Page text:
I’ve been in Istanbul for work and another Kimchi workshop, which was fantastic. Apologies to those who had been turned down due to the size of the class. From now on, I’ll give a private class, so if you have a group who is interested in making Kimchi, please contact me privately. I’m going to make a separate event page for workshops soon so please check in regularly, though I feel bad I’m not writing as often as I should. Well, spring is around the corner and I’ll be more active.
Now I’m back home to prepare my trip to Raw Wine London. Let me save this subject for another time and talk about beautiful Canakkale. I’m so happy to be back here.
When I was in Istanbul, people kept asking about my life in Canakkale. People who grew up in Istanbul or in a big city can’t imagine life in a small town; to them, leaving it behind is the end of the world. I don’t have such an attachment, very blessed, and I adapt to any place as long as I can drink wine and eat cheese.
I took some photos of the harbour where I take a walk with my dog almost every day and say hello to the Troy horse. Can you see it in the left corner? The guy in the right is Piri Reis, a local late-medieval historical figure, who is famous for drawing the world map that solved some of the puzzles of Columbus’s maps.
This city has young vibes, being a uni city, but also there are many retirees, who have become my new friends. I socialise with them, going to gatherings for food and dance, and walk around hunting for good produce. A close family friend recently introduced me to a place that sells free range chicken, duck, turkey, spring lamb, etc.
I got one big fat….hen, I guess, telling by the ovary. Cleaning a village chicken or duck is a chance to study their anatomy and, believe or not, it’s quite interesting.
It’s a beautiful chicken and I wanted to make the most of it. Since we only eat free range chicken (gezen tavuk in Turkish), we don’t get to eat chicken often, and when we do, we devour every bit of it. Real free range chicken is tough, I mean really tough and needs long slow cooking.
I thought I’d make Coq au Vin but then I’d been using so much wine in lamb shanks so I decided to do it in a simple way. By combining Korean medicinal herbs and Vietnamese Pho spices, I could eat the meat on its own and make a soup or porridge with the broth.
It was cooked in a crock pot for 3 hours till the meat fell off the bones. With the delicious meat, I made Turkish chicken porridge(Keskek), which Mr.O loves, but with an Asian twist, and it was aromatic with star anise, ginseng and garlic. Turkish Keskek is nice but it’s a bit bland unless you add lots of butter and chilli oil.
What now with the giblets? I could have just fried and eaten them as a side with some salad but I decided to dress it up with Sambal sauce. Since I don’t buy sauces any more, I improvised to make it, substituting for some missing ingredients (see the recipe section). Instead of fresh chillies, I used Turkish chilli paste, biber salca, which works well combined with pomegranate molasses.
Whenever I cook brussels sprouts, hubby praises me. Remember this? He enjoyed the brussels sprouts in this spicy Malaysian inspired dish as well. It was aromatic, with ginger, kaffir lime and lemongrass, and spicy but with coconut cream that softens the heat. Of course, you can use chicken, beef, lamb or seafood instead of giblets so don’t turn away!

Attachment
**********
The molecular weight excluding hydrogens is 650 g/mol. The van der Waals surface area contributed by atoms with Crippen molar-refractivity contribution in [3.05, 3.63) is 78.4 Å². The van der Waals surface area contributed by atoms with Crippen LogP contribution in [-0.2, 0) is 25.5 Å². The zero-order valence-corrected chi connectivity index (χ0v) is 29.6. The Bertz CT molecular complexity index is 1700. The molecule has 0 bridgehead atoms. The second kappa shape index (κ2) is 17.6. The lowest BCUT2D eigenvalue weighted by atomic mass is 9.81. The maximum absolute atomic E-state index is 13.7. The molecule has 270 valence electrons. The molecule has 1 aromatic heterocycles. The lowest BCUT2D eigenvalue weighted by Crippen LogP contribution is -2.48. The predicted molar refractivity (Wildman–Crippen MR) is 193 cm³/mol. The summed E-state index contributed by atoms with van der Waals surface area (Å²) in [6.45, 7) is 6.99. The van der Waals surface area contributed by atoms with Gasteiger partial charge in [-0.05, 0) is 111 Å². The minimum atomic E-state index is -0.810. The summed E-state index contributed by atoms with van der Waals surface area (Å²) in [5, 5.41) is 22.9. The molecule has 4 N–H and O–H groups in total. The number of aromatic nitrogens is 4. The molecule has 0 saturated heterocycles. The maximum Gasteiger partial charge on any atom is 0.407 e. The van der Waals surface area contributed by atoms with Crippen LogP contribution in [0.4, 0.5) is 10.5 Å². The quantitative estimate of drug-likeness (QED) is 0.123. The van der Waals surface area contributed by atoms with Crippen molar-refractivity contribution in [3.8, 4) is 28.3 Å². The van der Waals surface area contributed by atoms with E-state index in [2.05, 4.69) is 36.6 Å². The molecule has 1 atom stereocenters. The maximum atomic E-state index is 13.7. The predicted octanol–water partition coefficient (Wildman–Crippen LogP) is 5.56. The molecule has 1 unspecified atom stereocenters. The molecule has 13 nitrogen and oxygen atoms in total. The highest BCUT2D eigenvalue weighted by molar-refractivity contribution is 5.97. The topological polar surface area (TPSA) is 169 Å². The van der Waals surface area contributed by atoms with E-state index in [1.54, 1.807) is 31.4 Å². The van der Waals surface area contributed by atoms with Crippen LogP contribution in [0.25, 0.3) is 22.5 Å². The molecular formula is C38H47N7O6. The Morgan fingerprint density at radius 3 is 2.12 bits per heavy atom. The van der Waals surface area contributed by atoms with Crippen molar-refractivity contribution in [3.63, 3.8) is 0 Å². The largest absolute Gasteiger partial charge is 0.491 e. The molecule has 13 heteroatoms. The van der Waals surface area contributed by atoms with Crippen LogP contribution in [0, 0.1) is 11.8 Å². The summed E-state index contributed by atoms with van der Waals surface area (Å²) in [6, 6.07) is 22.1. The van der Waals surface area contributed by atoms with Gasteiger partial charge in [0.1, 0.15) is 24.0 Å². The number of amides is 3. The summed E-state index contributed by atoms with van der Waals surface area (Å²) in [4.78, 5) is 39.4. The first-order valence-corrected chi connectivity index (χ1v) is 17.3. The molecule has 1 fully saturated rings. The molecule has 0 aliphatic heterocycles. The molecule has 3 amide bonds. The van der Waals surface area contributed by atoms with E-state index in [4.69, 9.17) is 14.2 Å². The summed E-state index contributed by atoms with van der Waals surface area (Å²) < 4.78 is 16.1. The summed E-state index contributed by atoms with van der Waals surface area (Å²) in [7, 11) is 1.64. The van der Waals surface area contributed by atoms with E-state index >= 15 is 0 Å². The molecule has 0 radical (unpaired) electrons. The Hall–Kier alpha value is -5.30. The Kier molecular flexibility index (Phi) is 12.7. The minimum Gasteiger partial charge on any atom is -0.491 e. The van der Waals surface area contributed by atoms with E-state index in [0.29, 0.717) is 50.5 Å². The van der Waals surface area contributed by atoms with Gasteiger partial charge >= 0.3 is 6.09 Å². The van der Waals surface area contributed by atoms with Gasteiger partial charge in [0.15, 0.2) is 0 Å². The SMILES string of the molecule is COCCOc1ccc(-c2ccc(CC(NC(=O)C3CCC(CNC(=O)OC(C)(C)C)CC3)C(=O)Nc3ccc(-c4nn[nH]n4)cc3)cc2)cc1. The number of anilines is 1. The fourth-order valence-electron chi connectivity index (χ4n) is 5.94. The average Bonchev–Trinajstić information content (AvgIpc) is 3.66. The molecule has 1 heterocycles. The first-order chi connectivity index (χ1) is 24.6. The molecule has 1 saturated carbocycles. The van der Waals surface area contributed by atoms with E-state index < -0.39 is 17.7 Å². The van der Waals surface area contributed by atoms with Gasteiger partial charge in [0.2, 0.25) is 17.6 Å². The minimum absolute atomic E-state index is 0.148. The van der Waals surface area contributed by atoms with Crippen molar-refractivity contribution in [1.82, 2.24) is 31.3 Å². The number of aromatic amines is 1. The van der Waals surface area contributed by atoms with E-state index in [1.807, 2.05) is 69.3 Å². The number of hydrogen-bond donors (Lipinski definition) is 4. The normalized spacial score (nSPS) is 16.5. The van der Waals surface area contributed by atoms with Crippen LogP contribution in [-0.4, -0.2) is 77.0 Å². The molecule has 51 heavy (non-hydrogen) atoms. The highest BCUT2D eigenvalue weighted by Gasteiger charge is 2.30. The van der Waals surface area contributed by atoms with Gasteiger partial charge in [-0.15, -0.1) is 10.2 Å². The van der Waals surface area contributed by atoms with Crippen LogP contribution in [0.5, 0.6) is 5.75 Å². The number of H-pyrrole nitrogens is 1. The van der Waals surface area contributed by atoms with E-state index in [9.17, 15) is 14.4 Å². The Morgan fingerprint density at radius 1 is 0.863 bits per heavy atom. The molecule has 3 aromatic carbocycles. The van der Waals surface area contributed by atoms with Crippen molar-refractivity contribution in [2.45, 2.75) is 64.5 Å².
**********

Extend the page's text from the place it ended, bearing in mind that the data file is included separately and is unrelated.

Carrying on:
The white and black beans were added just to bulk up the nutritional value and I have all kinds of beans soaked and frozen in the freezer, which I use arbitrarily.
I can’t decide whether the brussels sprouts are the main or the liver but it was delicious and made hubby eat healthy brussels sprouts again. One of the tips in making this is to roast or pan-grill the sprouts separately first and add them later.
Another thing I did differently to a normal Sambal Goreng recipe is that I added some of the white kimchi juice and I think it was a great idea as it gives a pungent, sweet and sour flavours. So don’t throw away Kimchi juice! I tried to mimic authentic flavours, working with chemistry, and used hot mustard powder in place of galangal. Kimchi juice, hot mustard, pomegranate molasses sort of did its job for my quick improvised dish.
Sambal sauce is a great way to use up the giblets, which would be thrown out otherwise. I could have fancied it up by making liver paté or a sauce for a roast or steak but this stir-fry seems to be the most versatile and hassle free. You might like to check another recipe I did with giblets, which is very different.
Easy Sambal Goreng with Chicken Giblets
Ingredients (serves 2)
300-400g brussels sprouts, halved
chicken giblets(liver, heart, gizzards, whatever and how much ever you want)
1 onion, chopped
1 stalk lemongrass bulb, thinly sliced
2 kaffir lime leaves
2 tsp Sambal sauce(*see note)
300ml coconut milk (or 100ml coconut cream+water)
1 cup soaked white or black beans (optional)
galangal (skip or substitute for hot mustard)
1 Tbsp Kimchi juice(optional)
salt to taste
1. Roast or pan-grill brussels sprouts and set them aside.
2. Cook the trimmed giblets for 5-7 mins in the same pan with oil and set them aside.
3. Sauté the chopped onion till soft, and add Sambal sauce, lemongrass, lime leaves, galangal (if using) or hot mustard to infuse.
4. Add the beans and coconut milk and simmer for 15 mins.
5. Add the brussels sprouts and giblets and toss around to mix.
6. Taste and season with salt and serve with rice.
Sambal sauce: blend these ingredients
1 cm slice ginger (1 tsp minced ginger)
4 fresh red chillies (I used biber salca-Turkish chilli paste)
1 spring onion
3 cloves garlic
2 Tbsp shrimp paste or fish sauce
2 Tbsp tamarind juice or pomegranate molasses+lemon or lime+sugar)